What is your paddle sport of choice? Do you thrive on the camaraderie of working with a crew to navigate whitewater on a raft? Or perhaps you prefer the thrill of taking on rapids solo in a whitewater kayak. Me? I seek the (sometimes) serene and meditative qualities of gliding across quiet waters in a sea kayak. And, when it can be arranged, I highly recommend kayaking while surrounded by a dolphin pod – one of the most thrilling experiences of my life! If this sounds intriguing to you, I have some basic sea kayaking paddling techniques from the Hurricane Island Sea Kayaking Handbook that can help you make the most of your next (or first) sea kayaking trip.
All good paddle strokes have the same things in common: they move the kayak with maximum efficiency, with minimal efforts from the paddler. Using good paddling form involves understanding the basic physics of how different actions on the paddle affect the different parts of the kayak, and how to use the largest, most efficient muscles in your body to make that happen.
You might expect that paddling is primarily an arm exercise, but it isn’t. Your arms are important because they control how your hands hold your paddle, but they don’t really move the kayak. Your arm muscles are relatively small and unsuited for propulsion (even if you’re a buff weight-lifter). The long, lean muscles in your torso can do a lot more work, for a lot longer, and they are connected to the big muscles in your legs that are used to move you around anyway.
Because it seems natural at first to use your arms a lot, learning good paddling technique is difficult. Your first sign that you could improve might be fatigue or soreness in your arms and shoulders at the end of the day. Keep working at it, and ask other people to watch you and tell you how your stroke looks. Here are some things to look for:
Each paddle stroke can be broken down into these three phases:
- Catch – The moment when the blade enters the water.
- Propulsion – The movement of the blade that translates into movement of the kayak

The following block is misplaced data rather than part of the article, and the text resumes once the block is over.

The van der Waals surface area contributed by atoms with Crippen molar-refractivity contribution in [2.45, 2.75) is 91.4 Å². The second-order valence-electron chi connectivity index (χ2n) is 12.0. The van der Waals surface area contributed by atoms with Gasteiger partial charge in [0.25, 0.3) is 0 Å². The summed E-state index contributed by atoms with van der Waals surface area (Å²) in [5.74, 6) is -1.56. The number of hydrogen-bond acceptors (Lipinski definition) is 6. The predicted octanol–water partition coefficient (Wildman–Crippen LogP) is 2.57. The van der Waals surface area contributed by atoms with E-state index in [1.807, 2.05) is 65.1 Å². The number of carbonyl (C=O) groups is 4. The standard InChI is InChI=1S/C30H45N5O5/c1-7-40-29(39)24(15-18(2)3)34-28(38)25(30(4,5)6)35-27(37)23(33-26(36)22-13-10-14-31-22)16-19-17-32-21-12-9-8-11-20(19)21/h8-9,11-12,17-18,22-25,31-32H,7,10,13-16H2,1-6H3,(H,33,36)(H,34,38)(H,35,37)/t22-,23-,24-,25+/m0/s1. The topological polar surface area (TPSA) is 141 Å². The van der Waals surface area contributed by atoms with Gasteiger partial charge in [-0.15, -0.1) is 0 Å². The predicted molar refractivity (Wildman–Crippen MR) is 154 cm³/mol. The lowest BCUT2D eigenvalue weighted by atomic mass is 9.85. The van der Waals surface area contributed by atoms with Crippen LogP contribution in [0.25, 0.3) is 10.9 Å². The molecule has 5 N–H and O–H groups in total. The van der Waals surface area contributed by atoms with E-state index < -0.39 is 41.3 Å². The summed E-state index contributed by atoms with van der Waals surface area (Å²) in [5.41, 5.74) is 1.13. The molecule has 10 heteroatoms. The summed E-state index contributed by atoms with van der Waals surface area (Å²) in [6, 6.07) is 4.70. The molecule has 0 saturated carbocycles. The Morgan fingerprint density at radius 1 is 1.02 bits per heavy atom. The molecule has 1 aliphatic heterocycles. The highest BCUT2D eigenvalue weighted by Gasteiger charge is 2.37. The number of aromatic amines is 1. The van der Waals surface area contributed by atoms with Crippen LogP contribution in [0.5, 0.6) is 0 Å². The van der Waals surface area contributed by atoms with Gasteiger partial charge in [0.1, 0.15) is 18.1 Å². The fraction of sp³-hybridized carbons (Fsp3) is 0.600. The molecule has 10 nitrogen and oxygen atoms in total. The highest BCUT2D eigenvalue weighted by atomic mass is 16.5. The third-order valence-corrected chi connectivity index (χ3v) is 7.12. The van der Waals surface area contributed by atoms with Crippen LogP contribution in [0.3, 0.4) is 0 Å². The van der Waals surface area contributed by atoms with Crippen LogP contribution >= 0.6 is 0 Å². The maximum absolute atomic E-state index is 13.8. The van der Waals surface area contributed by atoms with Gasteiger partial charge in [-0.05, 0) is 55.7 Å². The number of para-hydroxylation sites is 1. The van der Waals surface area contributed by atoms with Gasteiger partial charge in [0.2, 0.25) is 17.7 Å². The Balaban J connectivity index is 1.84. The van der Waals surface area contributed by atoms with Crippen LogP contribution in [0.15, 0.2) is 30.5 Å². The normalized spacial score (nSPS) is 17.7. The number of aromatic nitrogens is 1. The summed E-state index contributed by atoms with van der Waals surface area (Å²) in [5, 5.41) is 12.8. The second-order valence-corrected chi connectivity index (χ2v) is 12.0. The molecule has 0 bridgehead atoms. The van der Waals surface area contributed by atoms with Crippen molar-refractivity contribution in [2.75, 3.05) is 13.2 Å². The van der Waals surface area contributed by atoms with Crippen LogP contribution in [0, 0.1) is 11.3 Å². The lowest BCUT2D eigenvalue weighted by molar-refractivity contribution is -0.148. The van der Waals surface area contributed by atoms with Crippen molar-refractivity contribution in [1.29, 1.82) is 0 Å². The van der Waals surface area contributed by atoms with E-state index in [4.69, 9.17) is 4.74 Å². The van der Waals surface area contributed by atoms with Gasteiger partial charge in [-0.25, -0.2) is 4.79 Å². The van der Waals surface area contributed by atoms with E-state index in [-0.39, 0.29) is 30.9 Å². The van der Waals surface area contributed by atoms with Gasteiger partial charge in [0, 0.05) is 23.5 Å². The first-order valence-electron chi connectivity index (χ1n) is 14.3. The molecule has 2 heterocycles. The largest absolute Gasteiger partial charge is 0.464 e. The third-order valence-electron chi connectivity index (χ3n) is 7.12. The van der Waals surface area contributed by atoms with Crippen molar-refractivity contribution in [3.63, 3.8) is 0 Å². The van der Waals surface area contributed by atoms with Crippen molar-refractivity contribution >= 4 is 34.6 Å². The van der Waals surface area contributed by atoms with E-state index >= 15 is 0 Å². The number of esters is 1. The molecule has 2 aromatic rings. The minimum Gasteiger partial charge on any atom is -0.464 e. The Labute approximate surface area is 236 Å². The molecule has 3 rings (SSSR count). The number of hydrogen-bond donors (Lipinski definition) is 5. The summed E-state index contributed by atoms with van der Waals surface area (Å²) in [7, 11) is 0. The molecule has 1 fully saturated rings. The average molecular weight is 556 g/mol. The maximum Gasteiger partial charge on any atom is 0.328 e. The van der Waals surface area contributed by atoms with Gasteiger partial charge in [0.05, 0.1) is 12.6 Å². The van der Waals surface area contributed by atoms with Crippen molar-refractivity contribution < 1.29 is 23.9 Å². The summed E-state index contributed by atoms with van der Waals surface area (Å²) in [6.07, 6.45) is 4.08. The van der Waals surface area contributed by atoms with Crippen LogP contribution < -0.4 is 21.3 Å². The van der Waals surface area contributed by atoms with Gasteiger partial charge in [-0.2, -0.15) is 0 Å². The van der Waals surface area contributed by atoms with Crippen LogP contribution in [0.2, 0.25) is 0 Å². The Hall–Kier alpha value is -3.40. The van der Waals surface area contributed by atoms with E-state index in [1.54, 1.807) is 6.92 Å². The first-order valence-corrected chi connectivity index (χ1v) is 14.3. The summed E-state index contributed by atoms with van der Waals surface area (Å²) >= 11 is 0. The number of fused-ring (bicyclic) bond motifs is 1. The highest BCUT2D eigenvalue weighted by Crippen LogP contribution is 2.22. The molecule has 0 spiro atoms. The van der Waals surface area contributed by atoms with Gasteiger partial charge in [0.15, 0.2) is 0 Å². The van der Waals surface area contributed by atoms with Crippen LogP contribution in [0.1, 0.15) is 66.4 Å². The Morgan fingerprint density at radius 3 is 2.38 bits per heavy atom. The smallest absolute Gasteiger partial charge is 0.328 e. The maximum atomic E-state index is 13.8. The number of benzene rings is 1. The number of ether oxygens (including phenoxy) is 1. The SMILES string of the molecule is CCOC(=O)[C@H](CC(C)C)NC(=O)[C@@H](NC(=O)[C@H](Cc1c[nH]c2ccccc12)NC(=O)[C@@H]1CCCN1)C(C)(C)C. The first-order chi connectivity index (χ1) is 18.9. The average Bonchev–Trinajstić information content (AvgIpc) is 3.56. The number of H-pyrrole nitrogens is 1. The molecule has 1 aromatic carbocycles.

- Recovery – The moment when the blade exits the water and moves for the next catch
In addition, pay attention to these points of reference:
- Torso – Your upper body, between your hips and your shoulders, referenced to the direction that your sternum is facing
- Hands/Arms – These control the angle and position of the paddle shaft
- Paddle Shaft – Affects the force exerted on the water, which in turn, controls the force exerted on the boat
Once again, I hope these tips from the Hurricane Island Sea Kayaking handbook give you the start you need to get outside on your own adventure. If you’re not exactly sure where to start with a sea kayaking trip, consider an Outward Bound sea kayaking course. We offer courses on all coasts in the diverse settings of the San Juan Islands of Puget Sound, the Ten Thousand Island mangroves off the coast of Florida and the dramatic Kenai Fjords and Prince William Sound area of Alaska. If you’re lucky, you will not only learn to kayak, you may experience travel alongside dolphins, manatees, whales, seals, eagles, puffins and glaciers – take your pick. This is an amazing opportunity to experience nature and discover what’s truly inside you.
Email us at [email protected] or call us at 866-467-7651 to get on course today!
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